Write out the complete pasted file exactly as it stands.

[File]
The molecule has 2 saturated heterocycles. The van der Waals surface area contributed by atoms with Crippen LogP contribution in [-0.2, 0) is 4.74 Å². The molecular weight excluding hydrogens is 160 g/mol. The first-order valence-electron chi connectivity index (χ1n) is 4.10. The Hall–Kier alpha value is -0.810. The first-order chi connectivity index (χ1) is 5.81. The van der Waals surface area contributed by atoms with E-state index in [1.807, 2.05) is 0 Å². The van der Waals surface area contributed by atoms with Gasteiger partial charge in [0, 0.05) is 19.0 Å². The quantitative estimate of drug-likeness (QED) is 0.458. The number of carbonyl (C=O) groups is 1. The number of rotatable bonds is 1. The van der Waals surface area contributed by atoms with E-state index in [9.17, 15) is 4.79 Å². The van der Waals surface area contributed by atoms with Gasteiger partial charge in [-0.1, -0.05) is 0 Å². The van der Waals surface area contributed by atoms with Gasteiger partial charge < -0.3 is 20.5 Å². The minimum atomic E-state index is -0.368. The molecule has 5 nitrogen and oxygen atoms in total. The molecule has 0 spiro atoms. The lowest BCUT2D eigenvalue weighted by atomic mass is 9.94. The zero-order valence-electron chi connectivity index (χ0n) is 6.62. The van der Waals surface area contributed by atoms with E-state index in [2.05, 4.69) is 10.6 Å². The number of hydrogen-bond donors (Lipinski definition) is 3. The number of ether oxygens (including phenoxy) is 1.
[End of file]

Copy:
The molecule has 2 saturated heterocycles. The van der Waals surface area contributed by atoms with Crippen LogP contribution in [-0.2, 0) is 4.74 Å². The molecular weight excluding hydrogens is 160 g/mol. The first-order valence-electron chi connectivity index (χ1n) is 4.10. The Hall–Kier alpha value is -0.810. The first-order chi connectivity index (χ1) is 5.81. The van der Waals surface area contributed by atoms with E-state index in [1.807, 2.05) is 0 Å². The van der Waals surface area contributed by atoms with Gasteiger partial charge in [0, 0.05) is 19.0 Å². The quantitative estimate of drug-likeness (QED) is 0.458. The number of carbonyl (C=O) groups is 1. The number of rotatable bonds is 1. The van der Waals surface area contributed by atoms with E-state index in [9.17, 15) is 4.79 Å². The van der Waals surface area contributed by atoms with Gasteiger partial charge in [-0.1, -0.05) is 0 Å². The van der Waals surface area contributed by atoms with Gasteiger partial charge < -0.3 is 20.5 Å². The minimum atomic E-state index is -0.368. The molecule has 5 nitrogen and oxygen atoms in total. The molecule has 0 spiro atoms. The lowest BCUT2D eigenvalue weighted by atomic mass is 9.94. The zero-order valence-electron chi connectivity index (χ0n) is 6.62. The van der Waals surface area contributed by atoms with E-state index in [2.05, 4.69) is 10.6 Å². The number of hydrogen-bond donors (Lipinski definition) is 3. The number of ether oxygens (including phenoxy) is 1.